It all happened in 2009, when Patricia Demauro was with her friend, John Capra, at the Borgata Hotel Casino in Atlantic City. Demauro played penny slot machines but eventually got bored and went to find Capra, who was in the poker room, playing already. Capra was having a bad night with poker, so he decided to show Damauro how to play craps instead. Craps was new to Demauro at that time but decided to give it a try.
Demauro successfully bet 154 consecutive times against rolling seven, which comes out most often in throwing a pair of dice. She was winning significant earnings in each of the 154 non-seven rolls of the dice – one of the weirdest bets to make.
Thomas Cover, a Stanford University statistics professor, said that the odds of Demauro’s winning streak are about one in 56 trillion. Demauro’s luck ended in four-and-a-half hours after she rolled out a seven.
Demauro went home with a sum as high as seven figures, as the casino thanked her by giving her a free meal, a free room, and a champagne toast.
In 1998, Richard Hopkins took his son Evan, who was thirteen then, to race go-karts. He noticed another young driver and admired how that boy was driving. Hopkins placed a bet worth £200 (US$250) that the boy would earn a Formula One Race title when he reaches the age of 23. That boy was Lewis Hamilton.
Hopkins was so confident that he placed a second bet worth £100 bet (US$125), that at the age of 25, Hamilton will be a Formula One world champion. A third bet of £50 (US$62) that Hamilton would accomplish both objectives. Hopkins collected his earnings of more than £165,000 (US$200,000).
A Northern Irish professional golf player, Rory McIlroy won four major titles before turning 25 years old. At a very young age, his father saw a great future for him in playing golf.
Gerry, his father, along with his three friends, each placed a £100 bet (US$125) that Rory would take home the British Open title by 2015. Rory earned the title a year earlier as his dad and friends each collected about £50,000 (US$85,000).
Frankie Dettori was a jockey who rode the winning horses in seven straight races, making him the only jockey to achieve this in September of 1996. A lot of his races managed a decent odds of winning, with a 2-1 to 12-1 range, beating odds of 25,051-1 to win all seven consecutive.
Two lucky punters placed a bet on Dettori with winning all seven races. Each bettor went home with US$630,000. A woman also placed a US$5.25 bet (US$.75 per race), which gave her a total of US$210 winnings. With an accumulator, the woman could have US$18,500 winnings if she combined all her bets. UK bookmakers were the complete opposite when they lost almost US$37 million when they called it Dettori’s “Magnificent Seven.”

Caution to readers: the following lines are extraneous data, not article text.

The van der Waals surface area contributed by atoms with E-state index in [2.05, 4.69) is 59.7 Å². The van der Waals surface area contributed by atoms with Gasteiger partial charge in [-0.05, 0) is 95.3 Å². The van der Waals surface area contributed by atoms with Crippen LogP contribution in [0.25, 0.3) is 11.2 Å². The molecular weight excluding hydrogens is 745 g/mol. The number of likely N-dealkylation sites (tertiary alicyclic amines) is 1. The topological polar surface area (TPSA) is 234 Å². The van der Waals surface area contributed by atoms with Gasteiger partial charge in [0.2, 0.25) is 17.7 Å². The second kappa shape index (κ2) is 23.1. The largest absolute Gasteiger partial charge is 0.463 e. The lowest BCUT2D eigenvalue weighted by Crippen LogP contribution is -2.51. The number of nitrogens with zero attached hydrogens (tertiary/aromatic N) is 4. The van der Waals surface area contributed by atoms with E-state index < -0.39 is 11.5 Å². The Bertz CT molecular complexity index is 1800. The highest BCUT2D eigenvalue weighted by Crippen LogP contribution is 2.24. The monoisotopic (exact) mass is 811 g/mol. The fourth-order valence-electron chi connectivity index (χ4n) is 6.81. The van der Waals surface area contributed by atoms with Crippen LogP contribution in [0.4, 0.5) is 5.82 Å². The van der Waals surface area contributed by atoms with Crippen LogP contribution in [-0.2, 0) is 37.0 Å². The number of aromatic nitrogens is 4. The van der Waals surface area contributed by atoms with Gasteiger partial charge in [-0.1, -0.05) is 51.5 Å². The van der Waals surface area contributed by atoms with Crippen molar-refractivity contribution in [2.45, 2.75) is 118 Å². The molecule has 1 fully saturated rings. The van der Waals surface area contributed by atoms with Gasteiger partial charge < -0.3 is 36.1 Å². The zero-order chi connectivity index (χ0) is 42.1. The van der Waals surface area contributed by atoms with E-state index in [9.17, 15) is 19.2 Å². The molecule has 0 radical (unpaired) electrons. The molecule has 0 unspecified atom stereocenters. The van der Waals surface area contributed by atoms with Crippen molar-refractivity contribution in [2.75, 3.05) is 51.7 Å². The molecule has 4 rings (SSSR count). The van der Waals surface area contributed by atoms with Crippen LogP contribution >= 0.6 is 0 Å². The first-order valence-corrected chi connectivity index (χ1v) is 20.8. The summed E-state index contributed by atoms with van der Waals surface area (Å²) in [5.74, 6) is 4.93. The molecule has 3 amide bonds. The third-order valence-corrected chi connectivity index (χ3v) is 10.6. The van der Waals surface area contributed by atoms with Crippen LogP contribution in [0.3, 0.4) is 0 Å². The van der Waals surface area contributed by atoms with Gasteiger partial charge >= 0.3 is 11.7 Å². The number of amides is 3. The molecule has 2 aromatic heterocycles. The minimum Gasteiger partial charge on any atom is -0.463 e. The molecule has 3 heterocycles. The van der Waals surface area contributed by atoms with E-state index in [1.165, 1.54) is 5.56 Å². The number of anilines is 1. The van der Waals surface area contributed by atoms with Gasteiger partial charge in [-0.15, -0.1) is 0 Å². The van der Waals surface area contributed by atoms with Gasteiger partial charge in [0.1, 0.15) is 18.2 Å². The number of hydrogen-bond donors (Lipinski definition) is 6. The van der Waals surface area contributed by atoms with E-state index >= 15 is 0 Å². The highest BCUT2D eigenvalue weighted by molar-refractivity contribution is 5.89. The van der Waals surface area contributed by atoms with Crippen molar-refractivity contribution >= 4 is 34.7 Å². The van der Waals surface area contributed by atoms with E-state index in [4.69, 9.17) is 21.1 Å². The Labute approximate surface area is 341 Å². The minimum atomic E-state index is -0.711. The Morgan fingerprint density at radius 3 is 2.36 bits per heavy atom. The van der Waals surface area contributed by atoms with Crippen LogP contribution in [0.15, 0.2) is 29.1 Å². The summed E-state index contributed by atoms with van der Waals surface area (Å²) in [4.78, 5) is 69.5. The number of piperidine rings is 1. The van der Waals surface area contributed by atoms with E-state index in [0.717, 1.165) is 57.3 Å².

An unidentified person placed a £100 (US$125) on an accumulator bet of eight football games. Twenty minutes before the end of the games, all of the teams were losing already. But a complete turn around happened as the teams managed to win. The man collected his winnings of about £650,000 (US$820,000), beating the odds of 6,500-1.
John and Nicole Grant are married couples who made a wager on a Chicago Bears and Green Bay Packers game. The couple decided that the loser will receive a shot using a stun-gun.
Nicole’s team – the Packers – lost to the Chicago Bears, making her husband shoot her rear end with a taser. The couple agreed that this was all for fun, and no one will ever get injured. The local police did not agree with them, though, charging John with possession of an electronic weapon.
They would continue betting on a Bears-Packers game the following year. John lost that time, and he only had to wear a Packers jersey as payment.
Another one of the weirdest bets made is the one made by Fred Craggs. Craggs is from Yorkshire, England, who celebrated his 60th birthday by placing a 50p bet (US$.63 centavos) on accumulated results of eight horse races. It was a 2,800,000-1 odds of his winning all eight races.
Miraculously, all horse races won, and Craggs went home with £1 million (US$1.3 million value) as a birthday gift. Two of the eight horses that he chose were named “A Dream Come True” and “Isn’t That Lucky.”